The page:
Addressing Liability

Work with your school to cover all the bases! Learn about your school's insurance policy and exactly what it covers! It's good to have a clear idea of this before heading out on a trip with students. Read a little bit more below from some experts.

"Outdoor Law: Basic Risk Management Concepts for Outdoor Programs” by Rufus Brown Esq. Brown & Burke P.A.


The best protection against liability is to act with reasonable care in the way that a program is set up and run. 

It is important that the organization sponsoring the program carry insurance that covers the organization itself as well as its volunteers. For Outing Clubs, the best umbrella organization is the school.  If the club is recognized as a school activity and the organizers and trip leaders are teachers acting within the scope of their employment, then the club should be able to benefit from the limited liability (sovereign immunity for discretionary acts) of the school as a governmental entity. Volunteers would be able to get the protection of the Volunteer Protection Act.  

There are two reasons why acting with reasonable care in structuring and running a program helps protect you from liability.  First, it minimizes the likelihood that anything bad will happen at all.  Secondly, if something bad does happen, it is much less likely that anyone will be found to have been negligent if you have taken reasonable precautions. One of the most important parts of acting with reasonable care is anticipating possible problems that could occur, and taking reasonable steps to minimize the likelihood of such problems. 

General recommendations

First, follow basic precautions related to taking students on outdoor adventures such as ensuring that a situation is not unduly dangerous or beyond the skills of students; that new or challenging activities have an experienced and skilled guide; that students receive adequate training in skills needed for a given activity; that appropriate first aid gear and individuals with appropriate training are available. (Teens To Trails recommends Wilderness First Aid at a minimum)  This is not a comprehensive list of such precautions but only some examples. 

Good risk management requires a culture of safety and effective communication.  Safety issues should be addressed in internal policies and procedures, in program materials, in mailings to participants or their parents and in conjunction with each activity.  

Second, the organization will want permission slips from the minor students’ parents, explaining what each event will involve and granting permission for students to participate.  It will be important to spell out the nature of the event, the amount of adult supervision, and who will be driving.  The organization may wish to consider having parents sign liability waivers.  Note, however, that the enforceability of these waivers varies greatly from state to state, and many states do not allow parents to waive their child’s right to sue for an injury to the child.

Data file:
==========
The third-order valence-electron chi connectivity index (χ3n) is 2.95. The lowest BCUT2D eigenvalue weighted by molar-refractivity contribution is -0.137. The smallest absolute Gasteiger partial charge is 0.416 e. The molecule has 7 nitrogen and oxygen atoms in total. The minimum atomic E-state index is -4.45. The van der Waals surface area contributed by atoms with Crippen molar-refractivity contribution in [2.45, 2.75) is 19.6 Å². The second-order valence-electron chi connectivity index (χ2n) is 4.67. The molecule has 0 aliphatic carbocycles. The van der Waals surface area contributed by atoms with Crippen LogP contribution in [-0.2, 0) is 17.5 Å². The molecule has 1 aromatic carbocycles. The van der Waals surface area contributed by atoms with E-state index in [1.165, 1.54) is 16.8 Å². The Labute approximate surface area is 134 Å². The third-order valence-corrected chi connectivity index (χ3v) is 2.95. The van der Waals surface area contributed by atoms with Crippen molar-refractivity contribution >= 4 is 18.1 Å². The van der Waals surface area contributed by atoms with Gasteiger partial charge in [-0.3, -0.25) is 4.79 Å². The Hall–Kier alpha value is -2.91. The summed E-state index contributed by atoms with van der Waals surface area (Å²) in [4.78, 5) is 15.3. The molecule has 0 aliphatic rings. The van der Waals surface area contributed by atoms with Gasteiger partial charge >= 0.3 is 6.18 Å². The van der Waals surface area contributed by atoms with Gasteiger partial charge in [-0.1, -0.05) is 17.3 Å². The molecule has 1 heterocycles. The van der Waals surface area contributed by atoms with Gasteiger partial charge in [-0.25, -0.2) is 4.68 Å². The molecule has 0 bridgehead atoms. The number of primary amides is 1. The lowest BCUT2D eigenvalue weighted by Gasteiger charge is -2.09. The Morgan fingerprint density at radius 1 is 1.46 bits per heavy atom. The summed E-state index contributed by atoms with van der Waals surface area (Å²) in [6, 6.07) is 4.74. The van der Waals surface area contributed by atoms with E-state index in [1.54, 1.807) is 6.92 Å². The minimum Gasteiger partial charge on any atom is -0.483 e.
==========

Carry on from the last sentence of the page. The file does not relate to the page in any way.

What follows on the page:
Third, the organization will want to monitor how the program is running in practice, and will want to respond promptly and appropriately to any concerns that emerge.  There should be protocols for staff responses to injuries.  After the injured party has obtained proper treatment, a record should be made of what happened, the conditions under which it happened and the persons who witnessed what happened.  The report should be forwarded to management for transmittal to legal counsel. 

Fourth, the organization should periodically review the entire program to determine what foreseeable dangers exist.  When dangers are identified, the organization should implement reasonable precautions to avoid the occurrence of injuries as a result of the danger.

Volunteer Immunity

Almost every state (except New Hampshire) provides volunteers with significant protection from being found liable under the federal Volunteer Protection Act.  Generally, the Volunteer Protection Act protects volunteers from liability if they were volunteering for a nonprofit or government agency, and were acting within the scope of their volunteer activities at the time of the incident that caused the injury.  The Act protects against liability even if the volunteer’s general negligence caused the harm – but not if the volunteer acted with a high degree of negligence, recklessness, or criminal misconduct. 


View full paper here


"Minimizing the Liability Exposure of
Outdoor Recreation Programs" by Ron Watters, Professor Emeritus of Outdoor Education and Former Director, Idaho State University Outdoor Program